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Publishing a .NET class library as a Function App

Update #1: The Azure Functions CLI has been renamed to Azure Functions Core Tools.

Update #2: We now have Visual Studio 2017 tooling for Azure Functions! You can use WebJobs attributes to configure triggers and bindings, so there is no need to manually author function.json. For more information, see the following:

With our new Azure Functions runtime support for precompiled functions, you can now use familiar Visual Studio features such IntelliSense and unit testing. These features were among the top requests after we launched the preview Visual Studio Tools for Azure Functions. This also enables an improved development workflow for customers who feel that that class libraries are a better fit for their application.

Azure Functions now supports publishing a class library as the implementation for one or more functions in a Function App. We’ve also recently made several runtime improvements to make assemblies much more useful, such as shadow-copying managed assemblies to avoid file locking issues and restarting the Functions runtime to pick up newly deployed binaries.

Using Visual Studio 2015 or 2017, you can try precompiled functions today with a few manual tweaks to your project. The manual steps are needed because the existing Functions project type (.funproj) has no build action, since it contains only script files. With the setup below, you’ll instead use a web project which will provide the full development experience of IntelliSense, local debugging, and publishing to Azure.

The next version of Visual Studio tooling for Azure Functions won’t require this manual configuration, as it will be directly based on class libraries. In fact, the Visual Studio experience will be optimized around class libraries, while the Functions portal will continue to use script files.


Performance benefits of class libraries

Aside from the tooling experience, another advantage of using a class library is that you’ll see improvements to “cold start,” particularly when running on a Consumption plan. Cold start occurs on the first request to a Function App after it has gone idle, which happens after 5 minutes of inactivity. When a Function App starts up, it indexes all functions and compiles C# and F# scripts into an assembly in memory. So, compilation time will add to cold start time. Customers aren’t charged for cold start since function execution hasn’t started, but it does cause a delay in event processing.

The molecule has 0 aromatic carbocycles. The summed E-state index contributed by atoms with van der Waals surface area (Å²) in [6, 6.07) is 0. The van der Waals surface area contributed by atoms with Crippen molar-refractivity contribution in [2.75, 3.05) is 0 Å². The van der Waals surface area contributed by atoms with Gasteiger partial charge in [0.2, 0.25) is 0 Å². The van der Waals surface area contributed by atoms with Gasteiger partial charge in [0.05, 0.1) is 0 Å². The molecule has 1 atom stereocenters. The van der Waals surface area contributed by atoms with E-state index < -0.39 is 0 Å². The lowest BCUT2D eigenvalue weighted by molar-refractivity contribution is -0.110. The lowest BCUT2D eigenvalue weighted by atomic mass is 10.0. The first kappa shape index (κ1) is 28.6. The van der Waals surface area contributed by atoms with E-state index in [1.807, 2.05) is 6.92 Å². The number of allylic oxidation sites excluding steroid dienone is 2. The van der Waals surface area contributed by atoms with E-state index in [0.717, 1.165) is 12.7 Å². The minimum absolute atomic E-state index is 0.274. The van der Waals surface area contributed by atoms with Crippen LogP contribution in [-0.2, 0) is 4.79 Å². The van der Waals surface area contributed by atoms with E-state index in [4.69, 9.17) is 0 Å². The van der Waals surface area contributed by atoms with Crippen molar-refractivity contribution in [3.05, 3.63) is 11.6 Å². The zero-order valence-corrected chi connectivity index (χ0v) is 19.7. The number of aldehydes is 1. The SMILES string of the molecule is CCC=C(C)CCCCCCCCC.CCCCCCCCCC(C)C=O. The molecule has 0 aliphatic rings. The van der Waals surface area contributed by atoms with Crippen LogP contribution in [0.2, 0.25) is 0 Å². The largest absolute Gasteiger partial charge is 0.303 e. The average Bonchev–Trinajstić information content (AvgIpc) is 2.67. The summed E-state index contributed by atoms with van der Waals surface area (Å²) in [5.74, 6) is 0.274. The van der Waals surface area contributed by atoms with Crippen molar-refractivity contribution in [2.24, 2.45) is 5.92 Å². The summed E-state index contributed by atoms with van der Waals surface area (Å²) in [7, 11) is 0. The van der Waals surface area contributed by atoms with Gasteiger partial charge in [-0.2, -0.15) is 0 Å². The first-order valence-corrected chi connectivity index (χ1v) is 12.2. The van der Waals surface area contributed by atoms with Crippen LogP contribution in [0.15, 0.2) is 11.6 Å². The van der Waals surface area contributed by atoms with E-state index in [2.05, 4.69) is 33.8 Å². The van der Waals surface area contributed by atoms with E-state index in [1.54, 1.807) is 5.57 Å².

Use a Web Application project with a customized start action

A Web Application project is really a special kind of class library, which means it produces an executable .dll as the build output. To enable local running and debugging, modify the start action of the web project to launch the Azure Functions Core Tools.

Here are some sample projects set up this way:

Project setup – Visual Studio 2015 or 2017

  1. From the New Project dialog, choose ASP.NET Web Application (.NET Framework) with the empty site template.
  2. Open the project properties. In the Web tab, choose Start External Program
  3. For the program path, enter the path to func.exe for the Azure Functions Core Tools.
    • OR, if you’ve installed the Visual Studio Functions Tooling, the path will look something like C:\Users\USERNAME\AppData\Local\Azure.Functions.Cli\1.0.0-beta.93\func.exe
    • If you’ve installed the Azure Functions Core Tools through NPM, the path will be something like C:\Users\USERNAME\AppData\Roaming\npm\node_modules\azure-functions-core-tools\bin\func.exe
  4. For Command line arguments, set host start
  5. For Working directory, specify the root of the web project on your machine (unfortunately, this isn’t set automatically.)


Here’s a YouTube video that walks through these steps.

Downloading existing function code

If you’ve already developed your functions in the Azure Portal, you can download your code and settings with the following steps.

  1. Install the Azure Functions Core Tools from npm.
    • If you’ve installed the Visual Studio Tools for Azure Functions, just add func.exe to your path from %USERPROFILE%\AppData\Local\Azure.Functions.Cli\1.0.0-beta.93 (or the latest version on your machine).